Most of us flew through our ninth standard in school without actually taking in the severity of the First World War. It was not just the first largest war that involved numerous nations – directly and indirectly – it included a gamut of people’s lives, emotions, loves and hatred. It carried with it the obstinacy of the old generation to declare war and the fears of the next that they might have to fight another one soon.

Master crafter Ken Follett’s Fall Of Giants is a poignant, well-narrated novel that traces the events in Europe, Russia, the US and other nations that led up to the WWI and thereafter.

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Rating: 9.0/10 (2 votes cast)

“Shiva is the most appealing God for the modern man.”

By Shana Susan Ninan

Amish Tripathi, author of The Immortals Of Meluha, is a lover of history and historical books. His other job – the bread-wining one – is as the National Head for Marketing and Product Management, IDBI Fortis Life Insurance. His debut novel was an instant hit and is a national bestseller now. This bubbly author speaks:

How does it feel to have just published your debut novel?

Shocked and surprised! I’d never written anything in my life. Except a try at poetry that was universally disliked by the few who read it. I was more into sports and singing in school and college. The only ‘creative’ thing I did was when I was the singer for our band, Baro C, in IIM-C. The English band was called Joka Bandstand, after one of the bus-stops near our Institute. Ours was called Baro C, after the bus plying on that route.

How did The Immortals Of Meluha take shape?

There’s an interesting story on how The Immortals Of Meluha came to be.

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Rating: 9.2/10 (12 votes cast)

Humanising The Shiva

The Immortals of Meluha, Amish Tripathi; Tara Press; Rs 295; pp 398

By Shana Susan Ninan

He breathes. He eats. He curses. He cries. He lusts. And he does just about everything else that any normal 20-something man does. Amish Tripathi’s captivating debut novel, a mythological fiction at that, The Immortals Of Meluha, set in 1900BC, is about Shiva and how he became a god. He’s a tribal immigrant in Meluha, the people of which have been waiting for centuries for the Neelkanth, their saviour.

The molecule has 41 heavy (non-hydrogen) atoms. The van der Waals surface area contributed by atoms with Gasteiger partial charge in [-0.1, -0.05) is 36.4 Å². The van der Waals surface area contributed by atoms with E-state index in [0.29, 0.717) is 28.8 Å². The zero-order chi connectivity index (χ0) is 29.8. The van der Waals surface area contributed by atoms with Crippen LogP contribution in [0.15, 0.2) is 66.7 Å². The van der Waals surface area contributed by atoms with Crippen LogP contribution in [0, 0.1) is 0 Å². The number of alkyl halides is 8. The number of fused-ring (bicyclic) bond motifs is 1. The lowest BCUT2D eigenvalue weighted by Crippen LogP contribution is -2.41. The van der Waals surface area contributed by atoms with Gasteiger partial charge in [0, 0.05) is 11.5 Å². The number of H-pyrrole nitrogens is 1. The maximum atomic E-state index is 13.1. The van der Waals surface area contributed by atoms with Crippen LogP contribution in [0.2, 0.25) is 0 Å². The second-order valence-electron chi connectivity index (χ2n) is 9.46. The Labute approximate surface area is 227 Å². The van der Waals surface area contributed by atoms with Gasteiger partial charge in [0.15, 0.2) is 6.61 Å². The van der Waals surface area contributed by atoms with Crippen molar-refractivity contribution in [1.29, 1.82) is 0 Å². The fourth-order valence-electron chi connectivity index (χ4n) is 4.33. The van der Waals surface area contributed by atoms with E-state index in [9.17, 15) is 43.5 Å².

The book, first in the Shiva Trilogy, charts out Shiva’s life as a Guna tribe leader from the time he leaves his war-mongering homeland near the Mansarovar Lake till he leads the Meluhans into a successful war. There’s the Suryavanshis on one side. They are the descendants of Lord Ram, living in Meluha, the almost perfect empire created by Ram himself. The people here are obsessed with hygiene and are masters in the field of town planning, medicine and warfare. And then there’s Chandravanshis, beyond the Yamuna, who are followers of the moon. They are the exact opposite: lovers of all things dandy, whether it’s the orange walls of their houses or the unscrupulous goings-on of its people.

The battle between the two peoples is compared to the one between the Asuras and Deva, and the ever raging one between good and evil. The Meluhans have many perils to deal with – Chandravanshis are supposedly conducting hit-and-run terror attacks on them with the aid of the cursed Nagas. One of the ingredients of the Somras (drink of the gods), the waters of the sacred Saraswati, is drying up.

The Somras is given to all immigrants on entry into Meluha. And on drinking his share, Shiva’s throat turns blue, among other developments. At first Shiva refuses to accept his destiny – he has his own demons to battle. This “simple Tibetan tribal”, as the story gathers momentum and Meluhans, the faith, turns out to be the Messiah of Meluha. Shiva is drawn to take up the challenge more so because of a childhood incident where he didn’t do anything to help a pleading lady than because of his belief that he was the Neelkanth.

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Rating: 8.5/10 (14 votes cast)